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Keywords: Systems Thinking, Systemic Intervention, Boundary Critique, Rural
Development, Action Research
Rain or shine, 365 days a year, thousands of women in rural regions of
Nicaragua walk down slender dirt paths to their businesses nestled in nearby tropical
hillsides. The women’s businesses represent diverse market sectors producing
predominantly agricultural products (e.g., cocoa, dairy) to be sold locally. However,
as their production grows, the women start to sell their products at formal markets,
hours away from their villages, with a longer-term ambition of international trade.
These endeavours promise profoundly different futures for the entrepreneurs
compared with their current realities. At best, the women could reap socio-economic
rewards for themselves, educational opportunities for their children, abundant and
healthy nutrition for their families, and environmental healing for their country. At
worst, the collapse of these projects could produce successive generations of
poverty and shattered dreams. Nevertheless, by participating in these small
businesses, the women are, for better or for worse, charting a course of action that,
once embarked upon, will forever alter their lives.
Over a four month period, design meetings and workshops were facilitated by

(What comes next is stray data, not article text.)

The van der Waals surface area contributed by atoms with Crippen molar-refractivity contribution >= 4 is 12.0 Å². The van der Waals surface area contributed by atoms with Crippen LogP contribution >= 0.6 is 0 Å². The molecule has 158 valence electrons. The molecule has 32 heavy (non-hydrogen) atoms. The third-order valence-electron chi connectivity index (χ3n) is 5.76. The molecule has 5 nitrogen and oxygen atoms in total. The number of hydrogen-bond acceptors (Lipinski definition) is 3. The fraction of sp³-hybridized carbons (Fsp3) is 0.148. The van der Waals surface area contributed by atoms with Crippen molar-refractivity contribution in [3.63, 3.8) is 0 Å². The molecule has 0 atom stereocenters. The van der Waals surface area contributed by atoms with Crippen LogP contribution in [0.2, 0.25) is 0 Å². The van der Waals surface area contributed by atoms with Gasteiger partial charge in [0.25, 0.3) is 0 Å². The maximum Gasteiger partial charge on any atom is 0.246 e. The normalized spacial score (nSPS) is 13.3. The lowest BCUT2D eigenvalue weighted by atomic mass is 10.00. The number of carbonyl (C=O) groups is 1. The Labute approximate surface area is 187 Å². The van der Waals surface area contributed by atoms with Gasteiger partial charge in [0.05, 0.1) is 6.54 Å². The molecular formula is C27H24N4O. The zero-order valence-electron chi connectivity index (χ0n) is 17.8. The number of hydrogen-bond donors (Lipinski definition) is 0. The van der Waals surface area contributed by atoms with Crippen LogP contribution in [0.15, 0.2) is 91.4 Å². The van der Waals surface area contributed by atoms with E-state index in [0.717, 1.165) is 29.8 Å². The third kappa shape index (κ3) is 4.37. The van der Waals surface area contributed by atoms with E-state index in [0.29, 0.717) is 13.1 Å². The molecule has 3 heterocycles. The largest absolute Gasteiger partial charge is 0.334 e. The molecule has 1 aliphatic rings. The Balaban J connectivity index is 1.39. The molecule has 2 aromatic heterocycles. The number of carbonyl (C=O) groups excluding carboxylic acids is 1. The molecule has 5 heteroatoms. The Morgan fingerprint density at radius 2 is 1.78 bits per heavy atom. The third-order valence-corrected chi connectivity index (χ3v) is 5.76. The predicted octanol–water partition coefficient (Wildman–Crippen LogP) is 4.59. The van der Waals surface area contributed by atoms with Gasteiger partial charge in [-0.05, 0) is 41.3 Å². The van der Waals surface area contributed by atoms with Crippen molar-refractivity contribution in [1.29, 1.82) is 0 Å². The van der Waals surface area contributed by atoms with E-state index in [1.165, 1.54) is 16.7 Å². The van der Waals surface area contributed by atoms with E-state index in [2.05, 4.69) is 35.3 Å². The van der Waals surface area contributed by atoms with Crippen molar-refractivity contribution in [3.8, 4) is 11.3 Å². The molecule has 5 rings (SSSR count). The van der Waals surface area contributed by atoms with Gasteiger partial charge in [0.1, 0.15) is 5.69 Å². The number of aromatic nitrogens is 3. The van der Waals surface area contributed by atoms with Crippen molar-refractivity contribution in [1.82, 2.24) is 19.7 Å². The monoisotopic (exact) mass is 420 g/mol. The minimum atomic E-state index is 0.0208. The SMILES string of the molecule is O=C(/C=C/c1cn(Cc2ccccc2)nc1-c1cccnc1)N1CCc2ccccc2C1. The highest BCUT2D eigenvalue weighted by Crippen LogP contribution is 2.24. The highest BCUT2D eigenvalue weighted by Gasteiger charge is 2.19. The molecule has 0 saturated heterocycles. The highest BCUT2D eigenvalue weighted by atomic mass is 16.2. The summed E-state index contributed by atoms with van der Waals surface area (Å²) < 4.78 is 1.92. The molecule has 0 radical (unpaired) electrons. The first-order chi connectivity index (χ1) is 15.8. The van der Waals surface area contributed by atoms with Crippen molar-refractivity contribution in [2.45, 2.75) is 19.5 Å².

this researcher and a team of students and faculty from the National Agrarian
University in Managua, Nicaragua. Building on a Feminist Systems Thinking (FST)
methodology (Stephens, 2012, 2013), the workshops provided opportunities for
business owners (men and women) to conduct an analysis of their own micro and
small enterprises in rural communities using FST. Throughout this process, the
researcher sought to understand several research questions:
1. How can FST be further developed in a culturally relevant way?
2. What are the strengths and weaknesses of FST in these contexts?
3. What is the effect of including FST in a larger gender analysis process in the
dairy industry in specific regions of Nicaragua?
Stephens’s methodology (Stephens, 2013), based on a comparison of
selected research on cultural ecofeminism and systems thinking, concludes that both
share similar epistemological perspectives and goals, and have the potential to
inform each other. An area of potential growth for systems thinking is to go beyond a
general concern with power relations and engage more explicitly with situations
where sexual oppression or gender-based marginalisation could be present.
Conversely, the embracing of theoretical and methodological pluralism (widely
explored in systems thinking) could help work through epistemological differences
that currently splinter feminism’s influence (Stephens, Jacobson et al., 2010;
Stephens, 2012).
The resulting methodology from this research, tentatively called Feminist
Systemic Intervention (FSI), further developed the above ideas in the context of
various practical and participative activities (e.g., observations, interviews,
workshops) undertaken in Nicaragua with broad stakeholder groups and
This paper describes the process and findings of the introduction of systems
thinking to rural communities, together with theoretical and methodological
reflections on the implications for the new FSI.